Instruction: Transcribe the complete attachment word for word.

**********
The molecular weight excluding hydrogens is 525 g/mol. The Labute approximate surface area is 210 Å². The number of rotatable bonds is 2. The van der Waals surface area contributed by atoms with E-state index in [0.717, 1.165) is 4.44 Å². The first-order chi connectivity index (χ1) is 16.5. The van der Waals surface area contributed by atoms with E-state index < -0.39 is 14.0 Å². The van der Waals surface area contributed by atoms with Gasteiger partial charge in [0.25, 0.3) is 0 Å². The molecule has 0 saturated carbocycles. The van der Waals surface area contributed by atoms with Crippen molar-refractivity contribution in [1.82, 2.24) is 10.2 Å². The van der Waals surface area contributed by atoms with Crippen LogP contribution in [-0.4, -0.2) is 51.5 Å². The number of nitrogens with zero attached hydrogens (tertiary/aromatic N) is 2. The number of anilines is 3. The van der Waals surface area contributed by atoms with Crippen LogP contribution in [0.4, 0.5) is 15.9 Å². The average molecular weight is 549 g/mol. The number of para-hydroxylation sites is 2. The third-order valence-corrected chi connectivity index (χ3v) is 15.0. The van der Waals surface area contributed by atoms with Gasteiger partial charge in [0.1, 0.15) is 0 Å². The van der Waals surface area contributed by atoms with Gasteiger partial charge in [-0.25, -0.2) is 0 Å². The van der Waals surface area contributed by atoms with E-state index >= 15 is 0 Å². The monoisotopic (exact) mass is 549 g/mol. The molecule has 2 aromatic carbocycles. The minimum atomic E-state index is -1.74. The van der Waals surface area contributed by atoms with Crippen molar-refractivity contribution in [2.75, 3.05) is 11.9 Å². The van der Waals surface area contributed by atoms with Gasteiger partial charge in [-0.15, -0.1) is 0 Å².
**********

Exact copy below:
The molecular weight excluding hydrogens is 525 g/mol. The Labute approximate surface area is 210 Å². The number of rotatable bonds is 2. The van der Waals surface area contributed by atoms with E-state index in [0.717, 1.165) is 4.44 Å². The first-order chi connectivity index (χ1) is 16.5. The van der Waals surface area contributed by atoms with E-state index < -0.39 is 14.0 Å². The van der Waals surface area contributed by atoms with Gasteiger partial charge in [0.25, 0.3) is 0 Å². The molecule has 0 saturated carbocycles. The van der Waals surface area contributed by atoms with Crippen molar-refractivity contribution in [1.82, 2.24) is 10.2 Å². The van der Waals surface area contributed by atoms with Crippen LogP contribution in [-0.4, -0.2) is 51.5 Å². The number of nitrogens with zero attached hydrogens (tertiary/aromatic N) is 2. The number of anilines is 3. The van der Waals surface area contributed by atoms with Crippen LogP contribution in [0.4, 0.5) is 15.9 Å². The average molecular weight is 549 g/mol. The number of para-hydroxylation sites is 2. The third-order valence-corrected chi connectivity index (χ3v) is 15.0. The van der Waals surface area contributed by atoms with Gasteiger partial charge in [0.1, 0.15) is 0 Å². The van der Waals surface area contributed by atoms with Gasteiger partial charge in [-0.25, -0.2) is 0 Å². The van der Waals surface area contributed by atoms with E-state index >= 15 is 0 Å². The monoisotopic (exact) mass is 549 g/mol. The molecule has 2 aromatic carbocycles. The minimum atomic E-state index is -1.74. The van der Waals surface area contributed by atoms with Crippen molar-refractivity contribution in [2.75, 3.05) is 11.9 Å². The van der Waals surface area contributed by atoms with Gasteiger partial charge in [-0.15, -0.1) is 0 Å².